[The Poem][Scansion:  foot/meter][rhyme scheme][alliteration/assonance/consonance][Poetic Content/Meaning]

The Poem:  alliteration/assonance/consonance

"Stopping by Woods on a Snowy Evening" by Robert Frost (1874-1963)

Whose woods these are I think I know.
His house is in the village though;
He will not see me stopping here
To watch his woods fill up with snow.

My little horse must think it queer
To stop without a farmhouse near
Between the woods and frozen lake
The darkest evening of the year.

He gives his harness bells a shake
To ask if there is some mistake.
The only other sound's the sweep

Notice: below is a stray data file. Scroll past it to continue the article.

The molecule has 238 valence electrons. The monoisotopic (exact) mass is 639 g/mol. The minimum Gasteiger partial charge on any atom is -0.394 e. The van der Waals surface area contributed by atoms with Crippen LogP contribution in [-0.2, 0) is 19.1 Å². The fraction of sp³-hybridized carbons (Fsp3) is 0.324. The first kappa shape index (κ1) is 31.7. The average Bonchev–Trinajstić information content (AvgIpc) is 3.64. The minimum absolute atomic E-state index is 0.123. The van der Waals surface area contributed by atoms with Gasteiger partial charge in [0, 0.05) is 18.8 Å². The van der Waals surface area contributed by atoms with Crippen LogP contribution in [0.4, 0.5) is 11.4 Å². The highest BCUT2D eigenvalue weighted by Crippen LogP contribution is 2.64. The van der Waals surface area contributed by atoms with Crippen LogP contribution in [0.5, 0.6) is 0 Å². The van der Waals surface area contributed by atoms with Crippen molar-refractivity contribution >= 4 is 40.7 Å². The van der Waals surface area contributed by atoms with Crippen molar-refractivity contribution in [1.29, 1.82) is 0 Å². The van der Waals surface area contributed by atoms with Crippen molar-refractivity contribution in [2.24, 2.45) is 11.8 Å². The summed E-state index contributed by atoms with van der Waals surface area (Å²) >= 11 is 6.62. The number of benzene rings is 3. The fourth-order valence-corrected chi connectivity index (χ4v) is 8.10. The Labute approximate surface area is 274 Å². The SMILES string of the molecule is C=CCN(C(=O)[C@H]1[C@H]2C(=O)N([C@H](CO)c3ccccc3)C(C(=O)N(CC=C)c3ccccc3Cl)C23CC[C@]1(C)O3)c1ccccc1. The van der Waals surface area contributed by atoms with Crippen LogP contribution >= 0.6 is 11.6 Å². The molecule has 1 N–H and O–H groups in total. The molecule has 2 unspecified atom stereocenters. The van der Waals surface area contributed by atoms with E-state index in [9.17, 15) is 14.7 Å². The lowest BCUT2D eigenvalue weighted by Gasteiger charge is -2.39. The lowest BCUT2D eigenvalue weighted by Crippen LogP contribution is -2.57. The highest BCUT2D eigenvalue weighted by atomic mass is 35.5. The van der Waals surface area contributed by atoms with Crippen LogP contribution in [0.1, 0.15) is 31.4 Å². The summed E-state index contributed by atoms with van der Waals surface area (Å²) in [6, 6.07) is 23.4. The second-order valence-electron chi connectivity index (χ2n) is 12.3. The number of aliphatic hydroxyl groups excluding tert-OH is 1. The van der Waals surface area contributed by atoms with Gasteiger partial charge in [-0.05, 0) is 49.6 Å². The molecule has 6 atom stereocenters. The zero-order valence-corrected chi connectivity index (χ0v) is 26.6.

Of easy wind and downy flake.

The woods are lovely, dark and deep,
But I have promises to keep,
And miles to go before I sleep.
And miles to go before I sleep.


Many readers delight at discovering the h and s sounds in the poem, perhaps replicating the hiss of a sled moving through snow or, perhaps, even the sound of a breeze through the woods on a winter's eve. The repeated w sounds also make the lines more poetic through alliteration.

Last modified Nov, 1999 by M. O'Conner. Contact: moconner@millikinor Click Here to Email